TSMC management also gave some insight into its technology development. 10nm is currently in intensive learning yield mode, with customer tapeouts this quarter. 7nm is on track and will offer "significant" improvements in density, power reduction and performance over 10nm. It is expected to be in mass production in H1 of 2018. 5nm is potentially the most interesting, as it will likely be using EUV lithography to simplify the fabrication process. This could potentially improve yields and simplify the process, lowering cost. It is scheduled roughly two years after 7nm, so around 2020.

TSMC projects capex for 2016 to be $9 to $10 billion, up 10% to 20% from 2015. The company is expecting a 10% increase in capacity, the vast majority going for the 10nm node. One point Morris Chang, the chairman, brought up was TSMC does not increase capacity unless they are relatively certain it will be used. So, not only is the company projecting greater revenue, and confidence in the 10nm process, it is clearly acting consistently with both.

It also is important to note that the 28nm process is doing well. The company expects revenue to be flat in 2016, with greater wafer demand tempered by a reduction in price. So, although the FinFETs are cannibalizing 20nm to some extent, 28nm clearly has a long life span ahead, particularly since TSMC continues to improve its characteristics.

However, there are two counterpoints to this. First, AMD has announced Polaris will be made on 14nm technology, and it's not clear if it will ever be moved to TSMC's 16nm process. Also, Global Foundries will be using a 22nm FD-SOI node, which should have superior characteristics to TSMC's 28nm planar processes. However, if the cost is not competitive, it will have little effect.

Another important move by the company was to start development of another fab in China. Although the production costs will be higher, building the plant there will put it in greater favor with the Chinese government and open doors that might otherwise be closed. Management believes the additional cost is more than offset by the greater market opportunities it will allow. It seems a wise move, considering the market in China and the growth in low-end phones.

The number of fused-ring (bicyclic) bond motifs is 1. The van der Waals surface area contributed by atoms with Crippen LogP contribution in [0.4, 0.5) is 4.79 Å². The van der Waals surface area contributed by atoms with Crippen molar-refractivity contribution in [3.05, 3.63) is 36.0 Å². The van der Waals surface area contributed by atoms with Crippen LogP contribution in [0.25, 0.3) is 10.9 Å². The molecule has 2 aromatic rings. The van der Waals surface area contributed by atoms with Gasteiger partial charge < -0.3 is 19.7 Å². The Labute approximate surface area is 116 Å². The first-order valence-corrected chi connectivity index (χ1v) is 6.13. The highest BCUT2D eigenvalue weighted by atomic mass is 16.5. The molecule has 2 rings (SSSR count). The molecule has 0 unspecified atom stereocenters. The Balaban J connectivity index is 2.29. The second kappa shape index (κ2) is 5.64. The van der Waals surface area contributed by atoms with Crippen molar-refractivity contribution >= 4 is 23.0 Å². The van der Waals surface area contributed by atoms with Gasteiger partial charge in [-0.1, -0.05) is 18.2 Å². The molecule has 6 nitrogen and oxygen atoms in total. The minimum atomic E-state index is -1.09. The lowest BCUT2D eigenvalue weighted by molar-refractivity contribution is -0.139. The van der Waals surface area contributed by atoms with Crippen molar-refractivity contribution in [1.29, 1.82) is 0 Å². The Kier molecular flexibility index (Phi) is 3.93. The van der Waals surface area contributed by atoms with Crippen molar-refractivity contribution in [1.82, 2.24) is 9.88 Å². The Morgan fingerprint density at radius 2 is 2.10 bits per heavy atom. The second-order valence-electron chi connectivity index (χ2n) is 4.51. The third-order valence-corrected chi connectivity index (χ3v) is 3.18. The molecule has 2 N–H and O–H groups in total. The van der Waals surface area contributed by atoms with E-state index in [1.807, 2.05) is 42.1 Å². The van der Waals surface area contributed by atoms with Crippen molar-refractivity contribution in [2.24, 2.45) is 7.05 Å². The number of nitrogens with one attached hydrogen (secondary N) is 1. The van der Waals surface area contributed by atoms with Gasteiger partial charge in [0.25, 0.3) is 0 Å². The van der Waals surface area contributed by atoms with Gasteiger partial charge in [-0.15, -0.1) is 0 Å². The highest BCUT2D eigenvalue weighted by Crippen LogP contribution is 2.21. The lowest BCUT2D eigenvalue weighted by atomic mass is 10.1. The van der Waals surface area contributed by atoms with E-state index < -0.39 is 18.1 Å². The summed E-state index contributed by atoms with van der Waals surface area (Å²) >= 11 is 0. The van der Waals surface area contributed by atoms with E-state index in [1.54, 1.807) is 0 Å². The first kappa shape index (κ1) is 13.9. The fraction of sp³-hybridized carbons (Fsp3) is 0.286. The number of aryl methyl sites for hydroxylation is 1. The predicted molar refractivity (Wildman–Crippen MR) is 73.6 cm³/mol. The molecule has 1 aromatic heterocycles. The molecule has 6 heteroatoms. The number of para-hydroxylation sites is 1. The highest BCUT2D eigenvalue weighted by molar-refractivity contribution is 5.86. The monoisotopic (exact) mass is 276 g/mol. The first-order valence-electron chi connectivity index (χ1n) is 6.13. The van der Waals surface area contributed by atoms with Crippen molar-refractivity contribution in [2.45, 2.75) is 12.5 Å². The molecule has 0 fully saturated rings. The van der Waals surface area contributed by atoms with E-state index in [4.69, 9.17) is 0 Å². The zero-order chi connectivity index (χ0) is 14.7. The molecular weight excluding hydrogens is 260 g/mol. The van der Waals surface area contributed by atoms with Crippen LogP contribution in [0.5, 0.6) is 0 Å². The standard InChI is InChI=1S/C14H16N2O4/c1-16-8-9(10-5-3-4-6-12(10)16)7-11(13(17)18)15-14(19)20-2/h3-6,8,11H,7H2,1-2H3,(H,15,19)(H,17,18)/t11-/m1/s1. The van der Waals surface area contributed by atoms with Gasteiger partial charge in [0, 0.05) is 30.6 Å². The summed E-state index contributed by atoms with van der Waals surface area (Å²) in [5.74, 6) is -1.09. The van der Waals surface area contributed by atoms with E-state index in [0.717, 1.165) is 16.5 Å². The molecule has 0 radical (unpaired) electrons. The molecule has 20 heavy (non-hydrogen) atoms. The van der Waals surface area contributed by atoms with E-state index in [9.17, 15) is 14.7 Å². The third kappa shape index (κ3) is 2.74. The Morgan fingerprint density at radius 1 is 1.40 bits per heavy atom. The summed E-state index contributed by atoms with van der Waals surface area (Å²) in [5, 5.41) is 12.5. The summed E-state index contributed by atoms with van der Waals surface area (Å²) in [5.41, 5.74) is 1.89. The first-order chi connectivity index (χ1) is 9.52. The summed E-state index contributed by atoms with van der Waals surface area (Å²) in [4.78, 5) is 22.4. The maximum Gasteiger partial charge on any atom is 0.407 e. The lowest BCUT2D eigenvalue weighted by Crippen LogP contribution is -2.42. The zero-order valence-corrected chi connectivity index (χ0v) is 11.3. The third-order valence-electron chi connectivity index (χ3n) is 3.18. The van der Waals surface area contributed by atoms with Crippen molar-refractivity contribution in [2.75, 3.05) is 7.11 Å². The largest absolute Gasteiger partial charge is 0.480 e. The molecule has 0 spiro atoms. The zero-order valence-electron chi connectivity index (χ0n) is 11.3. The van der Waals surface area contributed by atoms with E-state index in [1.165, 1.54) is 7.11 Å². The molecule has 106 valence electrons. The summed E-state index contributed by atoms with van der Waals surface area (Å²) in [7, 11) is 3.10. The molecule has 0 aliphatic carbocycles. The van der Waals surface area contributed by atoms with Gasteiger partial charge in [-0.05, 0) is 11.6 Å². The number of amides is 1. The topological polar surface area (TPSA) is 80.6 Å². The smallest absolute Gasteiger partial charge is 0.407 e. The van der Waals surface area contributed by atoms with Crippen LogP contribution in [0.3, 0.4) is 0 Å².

I remain very bullish on TSMC. There's very little to dislike and so much to like. The company continues to do better than the industry and should continue to with a very aggressive technology road map that seems out of place in an industry that seems to be slowing down in fabrication technology advancement. The new 16FFC node can finally bring the cost of FinFETs down to a point where they are feasible in more scenarios. This and the continued success in legacy technologies like 28nm more than offset somewhat disappointing market conditions short them, while the strong technology road map indicates continued success for this well-run company.

Disclosure: I/we have no positions in any stocks mentioned, but may initiate a long position in TSMC over the next 72 hours.

I wrote this article myself, and it expresses my own opinions. I am not receiving compensation for it (other than from Seeking Alpha). I have no business relationship with any company whose stock is mentioned in this article.